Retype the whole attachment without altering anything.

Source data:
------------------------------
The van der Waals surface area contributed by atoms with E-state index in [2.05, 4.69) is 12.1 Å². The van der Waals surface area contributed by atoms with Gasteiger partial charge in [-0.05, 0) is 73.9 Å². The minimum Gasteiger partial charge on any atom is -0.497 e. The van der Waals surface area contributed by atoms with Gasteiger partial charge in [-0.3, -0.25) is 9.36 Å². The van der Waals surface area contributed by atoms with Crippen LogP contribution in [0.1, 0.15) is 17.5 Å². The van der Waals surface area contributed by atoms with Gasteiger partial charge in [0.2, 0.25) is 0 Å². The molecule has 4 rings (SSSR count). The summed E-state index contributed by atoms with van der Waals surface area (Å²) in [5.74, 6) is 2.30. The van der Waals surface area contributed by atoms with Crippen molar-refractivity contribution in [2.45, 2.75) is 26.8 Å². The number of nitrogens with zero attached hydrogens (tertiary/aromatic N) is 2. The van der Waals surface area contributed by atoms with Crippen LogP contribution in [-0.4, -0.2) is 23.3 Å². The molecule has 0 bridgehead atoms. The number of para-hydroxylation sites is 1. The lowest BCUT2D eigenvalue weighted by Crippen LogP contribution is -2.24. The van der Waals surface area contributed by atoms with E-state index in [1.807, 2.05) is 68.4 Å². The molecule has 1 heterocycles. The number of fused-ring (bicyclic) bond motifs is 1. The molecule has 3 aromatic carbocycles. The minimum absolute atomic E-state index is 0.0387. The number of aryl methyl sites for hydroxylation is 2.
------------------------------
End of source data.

The van der Waals surface area contributed by atoms with E-state index in [2.05, 4.69) is 12.1 Å². The van der Waals surface area contributed by atoms with Gasteiger partial charge in [-0.05, 0) is 73.9 Å². The minimum Gasteiger partial charge on any atom is -0.497 e. The van der Waals surface area contributed by atoms with Gasteiger partial charge in [-0.3, -0.25) is 9.36 Å². The van der Waals surface area contributed by atoms with Crippen LogP contribution in [0.1, 0.15) is 17.5 Å². The van der Waals surface area contributed by atoms with Gasteiger partial charge in [0.2, 0.25) is 0 Å². The molecule has 4 rings (SSSR count). The summed E-state index contributed by atoms with van der Waals surface area (Å²) in [5.74, 6) is 2.30. The van der Waals surface area contributed by atoms with Crippen molar-refractivity contribution in [2.45, 2.75) is 26.8 Å². The number of nitrogens with zero attached hydrogens (tertiary/aromatic N) is 2. The van der Waals surface area contributed by atoms with Crippen LogP contribution in [-0.4, -0.2) is 23.3 Å². The molecule has 0 bridgehead atoms. The number of para-hydroxylation sites is 1. The lowest BCUT2D eigenvalue weighted by Crippen LogP contribution is -2.24. The van der Waals surface area contributed by atoms with E-state index in [1.807, 2.05) is 68.4 Å². The molecule has 1 heterocycles. The number of fused-ring (bicyclic) bond motifs is 1. The molecule has 3 aromatic carbocycles. The minimum absolute atomic E-state index is 0.0387. The number of aryl methyl sites for hydroxylation is 2.